Story A Day: “Black” by Paul Cain

May 18, 2013

shortstorymonth320x320I picked up the Centipede Press edition of Paul Cain’s works, The Complete Slayers, after reading Michael Dirda’s review in the Washington Post. The stories, most of which appeared in Black Mask in the 1930s, are spare and uncompromising—more minimalist than either Hammett or Hemingway ( contemporaries and obvious points of comparison) and bleaker than either as well. “Black,” the first story in the collection, reminds me in some ways of Hammett’s Red Harvest: a lone man comes into town and pits two rival groups against one another. Both terse and tense—a little too much of the former for my taste, ultimately, but certainly with enough of the later quality to make up for it. — Art Taylor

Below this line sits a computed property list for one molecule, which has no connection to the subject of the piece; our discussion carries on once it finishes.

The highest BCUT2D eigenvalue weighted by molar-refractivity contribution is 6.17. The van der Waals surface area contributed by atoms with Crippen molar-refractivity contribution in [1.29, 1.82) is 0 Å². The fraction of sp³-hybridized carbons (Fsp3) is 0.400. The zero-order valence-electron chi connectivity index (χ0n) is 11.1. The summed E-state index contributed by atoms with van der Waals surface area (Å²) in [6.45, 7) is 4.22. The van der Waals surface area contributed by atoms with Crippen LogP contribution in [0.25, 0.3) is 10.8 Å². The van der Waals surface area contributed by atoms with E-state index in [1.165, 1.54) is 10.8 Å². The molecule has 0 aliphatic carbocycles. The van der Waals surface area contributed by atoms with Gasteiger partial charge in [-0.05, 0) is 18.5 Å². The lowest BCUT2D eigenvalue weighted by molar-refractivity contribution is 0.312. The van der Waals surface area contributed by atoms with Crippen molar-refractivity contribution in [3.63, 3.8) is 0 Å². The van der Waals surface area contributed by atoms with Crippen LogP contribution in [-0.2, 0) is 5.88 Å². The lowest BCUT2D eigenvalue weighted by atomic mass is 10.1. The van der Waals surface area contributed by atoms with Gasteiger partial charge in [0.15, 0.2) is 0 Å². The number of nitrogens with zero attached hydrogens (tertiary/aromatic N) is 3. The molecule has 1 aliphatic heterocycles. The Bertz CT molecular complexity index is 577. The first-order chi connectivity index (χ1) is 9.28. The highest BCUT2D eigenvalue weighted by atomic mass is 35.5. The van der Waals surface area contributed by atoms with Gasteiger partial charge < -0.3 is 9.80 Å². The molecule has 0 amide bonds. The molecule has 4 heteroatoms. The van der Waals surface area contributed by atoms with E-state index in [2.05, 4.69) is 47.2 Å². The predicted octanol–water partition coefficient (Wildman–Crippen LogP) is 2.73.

One comment

  1. My copy of the book was called “Seven Slayers,” a Black Lizard book. I read ‘”Black” last year, so it’s not real fresh in my mind. I felt the pace was so fast, that I couldn’t follow the “Red Harvest” style twists and turns. I lost track of plot and motivation. So much seems to happen, I’m surprised how short the story actually is.

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